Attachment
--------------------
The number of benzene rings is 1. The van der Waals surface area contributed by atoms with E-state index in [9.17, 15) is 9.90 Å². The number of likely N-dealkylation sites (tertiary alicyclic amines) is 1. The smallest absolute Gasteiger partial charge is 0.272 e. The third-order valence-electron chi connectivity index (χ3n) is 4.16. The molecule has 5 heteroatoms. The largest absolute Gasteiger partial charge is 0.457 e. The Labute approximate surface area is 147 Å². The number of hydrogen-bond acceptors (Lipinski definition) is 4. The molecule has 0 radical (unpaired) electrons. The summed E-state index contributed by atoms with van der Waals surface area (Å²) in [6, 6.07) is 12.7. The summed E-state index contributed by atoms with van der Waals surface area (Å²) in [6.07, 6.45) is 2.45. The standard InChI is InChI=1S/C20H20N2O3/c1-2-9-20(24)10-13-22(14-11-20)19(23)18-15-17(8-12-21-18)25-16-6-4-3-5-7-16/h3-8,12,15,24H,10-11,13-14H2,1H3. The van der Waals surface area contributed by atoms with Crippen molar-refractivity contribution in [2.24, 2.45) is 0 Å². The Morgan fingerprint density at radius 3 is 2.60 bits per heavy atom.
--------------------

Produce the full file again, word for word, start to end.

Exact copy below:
The number of benzene rings is 1. The van der Waals surface area contributed by atoms with E-state index in [9.17, 15) is 9.90 Å². The number of likely N-dealkylation sites (tertiary alicyclic amines) is 1. The smallest absolute Gasteiger partial charge is 0.272 e. The third-order valence-electron chi connectivity index (χ3n) is 4.16. The molecule has 5 heteroatoms. The largest absolute Gasteiger partial charge is 0.457 e. The Labute approximate surface area is 147 Å². The number of hydrogen-bond acceptors (Lipinski definition) is 4. The molecule has 0 radical (unpaired) electrons. The summed E-state index contributed by atoms with van der Waals surface area (Å²) in [6, 6.07) is 12.7. The summed E-state index contributed by atoms with van der Waals surface area (Å²) in [6.07, 6.45) is 2.45. The standard InChI is InChI=1S/C20H20N2O3/c1-2-9-20(24)10-13-22(14-11-20)19(23)18-15-17(8-12-21-18)25-16-6-4-3-5-7-16/h3-8,12,15,24H,10-11,13-14H2,1H3. The van der Waals surface area contributed by atoms with Crippen molar-refractivity contribution in [2.24, 2.45) is 0 Å². The Morgan fingerprint density at radius 3 is 2.60 bits per heavy atom.